Best of the Bear; What are the Best Hiking Trails in Big Bear Lake?
On my days off I often find myself asking, do I want to hike to a hidden alpine lake, to a twelve thousand foot peak or to the best overlook in my hometown with multiple lake views? No, this is not a day off in the pine-studded eastern Sierras, a road trip away from Los Angeles up
Highway 395. This is just a random Monday on the best hiking trails in Big Bear Lake, California. Big Bear Lake is just a few hours outside the outskirts of Los Angeles but once you drive up into the crisp clear air and the Jeffrey pine-studded mountains the city views are far behind in your rearview mirror and you are just surrounded by the beautiful nature of the Big Bear Valley. Bald eagles call our lake shores home and the California brown bear roams our forests.
There are so many epic hiking trails in Big Bear Lake, California. Picking my favorite is a challenge. The thing with hiking in this pine forest is a lot of the prettiest hiking trails are well-known only by the locals. Going out with a local hiking guide is the best way to see the most beautiful places in every season. Being a Big Bear local, I have a favorite hike for every different season here in Big Bear. Some hikes are my favorites in the snow with snowshoes strapped to my North Face snow boots. Some of the best hiking trails in Big Bear Lake are springtime trails covered with so many purple belly flowers, white rangers buttons and
yellow cornflowers you would think you were hiking through a meadow off the John Muir Trail and not on a trail in the Inland Empire.
If you asked me today, what are the best hiking trails in Big Bear Lake, I would say the rugged trails that lead into the San Gorgonio Wilderness. When I hike, I like a challenge and all the trails that lead to the eventual summit of San Gorgonio at 11,503 are one hell of a challenge to my mind, spirit and my body.
The most stunning hikes in the San Gorgonio Wilderness
These are some badass trails in the San Gorgonio Wilderness. One of the best hikes in Big Bear, California is hiking San Gorgonio either up the Vivian Creek Trail or up South Fork Trail in the winter. These hikes are for advanced hikers that have snow gear and know how to use it. Many times when I am hiking up here or snowshoeing in the winter, I see more cross country skier or snowboarders with their snowboards strapped on their backs than other hikers. They are usually shocked to see a day hiker. Many people overnight or backpack the trails of the San Gorgonio Wilderness as the hike to the summit is seventeen miles round trip “the short way” up Vivian Creek Trail or almost nineteen miles up South Fork Trail. Both of these trails just have stunning snowy winter views in February and March each winter.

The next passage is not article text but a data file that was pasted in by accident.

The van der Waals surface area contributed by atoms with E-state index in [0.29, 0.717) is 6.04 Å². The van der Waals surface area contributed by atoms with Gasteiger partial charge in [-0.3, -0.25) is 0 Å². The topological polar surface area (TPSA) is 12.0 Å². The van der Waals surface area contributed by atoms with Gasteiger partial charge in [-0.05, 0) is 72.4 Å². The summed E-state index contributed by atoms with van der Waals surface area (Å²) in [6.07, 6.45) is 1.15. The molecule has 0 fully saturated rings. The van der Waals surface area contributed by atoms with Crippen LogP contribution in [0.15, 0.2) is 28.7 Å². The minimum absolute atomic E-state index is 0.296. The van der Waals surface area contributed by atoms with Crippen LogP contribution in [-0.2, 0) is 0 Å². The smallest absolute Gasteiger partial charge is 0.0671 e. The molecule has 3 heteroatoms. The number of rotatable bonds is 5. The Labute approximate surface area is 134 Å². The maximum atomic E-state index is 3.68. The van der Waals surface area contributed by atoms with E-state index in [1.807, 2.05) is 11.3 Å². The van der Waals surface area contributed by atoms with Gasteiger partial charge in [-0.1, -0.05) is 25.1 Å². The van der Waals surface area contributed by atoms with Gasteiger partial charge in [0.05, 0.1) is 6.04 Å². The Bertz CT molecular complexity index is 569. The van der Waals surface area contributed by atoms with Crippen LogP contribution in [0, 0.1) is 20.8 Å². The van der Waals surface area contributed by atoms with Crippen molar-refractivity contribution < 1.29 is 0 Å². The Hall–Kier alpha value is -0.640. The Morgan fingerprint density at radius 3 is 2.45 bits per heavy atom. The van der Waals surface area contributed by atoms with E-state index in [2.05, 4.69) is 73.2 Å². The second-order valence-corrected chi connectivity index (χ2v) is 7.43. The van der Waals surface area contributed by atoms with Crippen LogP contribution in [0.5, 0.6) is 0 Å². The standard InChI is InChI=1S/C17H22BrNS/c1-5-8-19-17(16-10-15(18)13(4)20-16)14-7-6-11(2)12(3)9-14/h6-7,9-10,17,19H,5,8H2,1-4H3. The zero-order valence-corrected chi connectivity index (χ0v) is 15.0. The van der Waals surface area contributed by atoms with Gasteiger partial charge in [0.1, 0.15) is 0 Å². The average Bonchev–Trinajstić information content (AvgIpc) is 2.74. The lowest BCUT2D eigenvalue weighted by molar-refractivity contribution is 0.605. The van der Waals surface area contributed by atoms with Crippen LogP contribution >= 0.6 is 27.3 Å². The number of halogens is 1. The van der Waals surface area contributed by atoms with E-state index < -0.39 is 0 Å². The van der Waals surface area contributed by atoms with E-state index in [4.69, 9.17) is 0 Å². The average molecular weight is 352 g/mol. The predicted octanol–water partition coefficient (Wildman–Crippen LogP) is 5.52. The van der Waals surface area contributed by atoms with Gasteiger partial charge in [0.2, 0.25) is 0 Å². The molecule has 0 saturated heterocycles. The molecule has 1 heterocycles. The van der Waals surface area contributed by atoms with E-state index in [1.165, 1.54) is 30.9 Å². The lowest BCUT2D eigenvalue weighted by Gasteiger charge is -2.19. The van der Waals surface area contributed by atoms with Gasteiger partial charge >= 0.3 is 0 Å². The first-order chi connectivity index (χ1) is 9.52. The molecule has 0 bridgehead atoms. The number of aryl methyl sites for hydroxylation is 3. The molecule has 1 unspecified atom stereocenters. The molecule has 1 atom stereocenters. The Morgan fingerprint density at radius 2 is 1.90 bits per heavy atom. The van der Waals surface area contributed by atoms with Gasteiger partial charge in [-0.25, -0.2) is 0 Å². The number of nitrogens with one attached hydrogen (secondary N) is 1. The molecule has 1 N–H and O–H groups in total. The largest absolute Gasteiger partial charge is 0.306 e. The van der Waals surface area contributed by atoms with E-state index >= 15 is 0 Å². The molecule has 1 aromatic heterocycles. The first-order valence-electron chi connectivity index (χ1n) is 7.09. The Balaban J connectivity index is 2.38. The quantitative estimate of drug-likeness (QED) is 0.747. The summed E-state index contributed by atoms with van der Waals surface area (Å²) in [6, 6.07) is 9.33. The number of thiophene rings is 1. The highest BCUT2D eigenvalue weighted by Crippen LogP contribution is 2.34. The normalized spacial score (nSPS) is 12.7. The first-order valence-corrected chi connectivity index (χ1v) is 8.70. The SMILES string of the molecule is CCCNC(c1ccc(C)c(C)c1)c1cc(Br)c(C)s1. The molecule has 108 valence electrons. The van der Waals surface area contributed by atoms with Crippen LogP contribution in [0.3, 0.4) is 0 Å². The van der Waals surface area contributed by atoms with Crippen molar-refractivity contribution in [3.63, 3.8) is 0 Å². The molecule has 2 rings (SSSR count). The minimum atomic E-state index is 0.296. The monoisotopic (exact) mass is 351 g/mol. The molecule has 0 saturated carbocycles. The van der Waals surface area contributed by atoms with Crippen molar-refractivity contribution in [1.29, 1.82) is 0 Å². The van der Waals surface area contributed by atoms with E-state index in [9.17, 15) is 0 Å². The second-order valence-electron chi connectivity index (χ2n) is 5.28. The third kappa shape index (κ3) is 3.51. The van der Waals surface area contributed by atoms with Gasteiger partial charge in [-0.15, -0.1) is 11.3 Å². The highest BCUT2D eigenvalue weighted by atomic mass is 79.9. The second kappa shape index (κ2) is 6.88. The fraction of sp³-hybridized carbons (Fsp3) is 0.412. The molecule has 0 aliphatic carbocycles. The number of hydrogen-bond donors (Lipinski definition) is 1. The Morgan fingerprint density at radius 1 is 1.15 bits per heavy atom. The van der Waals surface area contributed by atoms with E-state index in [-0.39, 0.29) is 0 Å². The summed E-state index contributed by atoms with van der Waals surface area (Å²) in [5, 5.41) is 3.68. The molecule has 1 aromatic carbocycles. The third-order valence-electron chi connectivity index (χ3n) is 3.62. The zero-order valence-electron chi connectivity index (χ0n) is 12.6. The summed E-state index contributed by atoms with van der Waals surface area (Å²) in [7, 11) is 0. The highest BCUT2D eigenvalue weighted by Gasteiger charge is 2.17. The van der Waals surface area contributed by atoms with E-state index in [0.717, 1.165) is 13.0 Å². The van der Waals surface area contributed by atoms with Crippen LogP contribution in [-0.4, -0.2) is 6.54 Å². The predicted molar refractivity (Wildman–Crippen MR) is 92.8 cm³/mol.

South Fork Trail is incredible in the spring as well. This trail has more wildflowers than any other trail in the Big Bear area, which is a secret that really only Big Bear locals know. One more reason that I recommend taking a hike with a local hiking guide.
I also love section hiking certain areas of the Pacific Crest Trail in the winter and early spring months on the east side of the Big Bear Valley. I often see Big Bear’s wild donkeys back on these trails. Any hike I can see a lot of wildlife I call one of the best hikes in Big Bear, California.
Another popular and very challenging hike in the Big Bear Valley is Bertha Peak. Bertha Peak is a monster of a hike. For a peak, it’s not that long of a trail and the lake views are spectacular. You gain 1,376 in this seven-mile round trip hike. Bertha Peak is one of the most popular peaks to
summit in the Big Bear Valley. It starts off of very popular Cougar’s Crest Trail. (Locals tip; Park on the highway if you don’t have a forest adventure pass)
Best Views in the Big Bear Valley from Butler’s Peak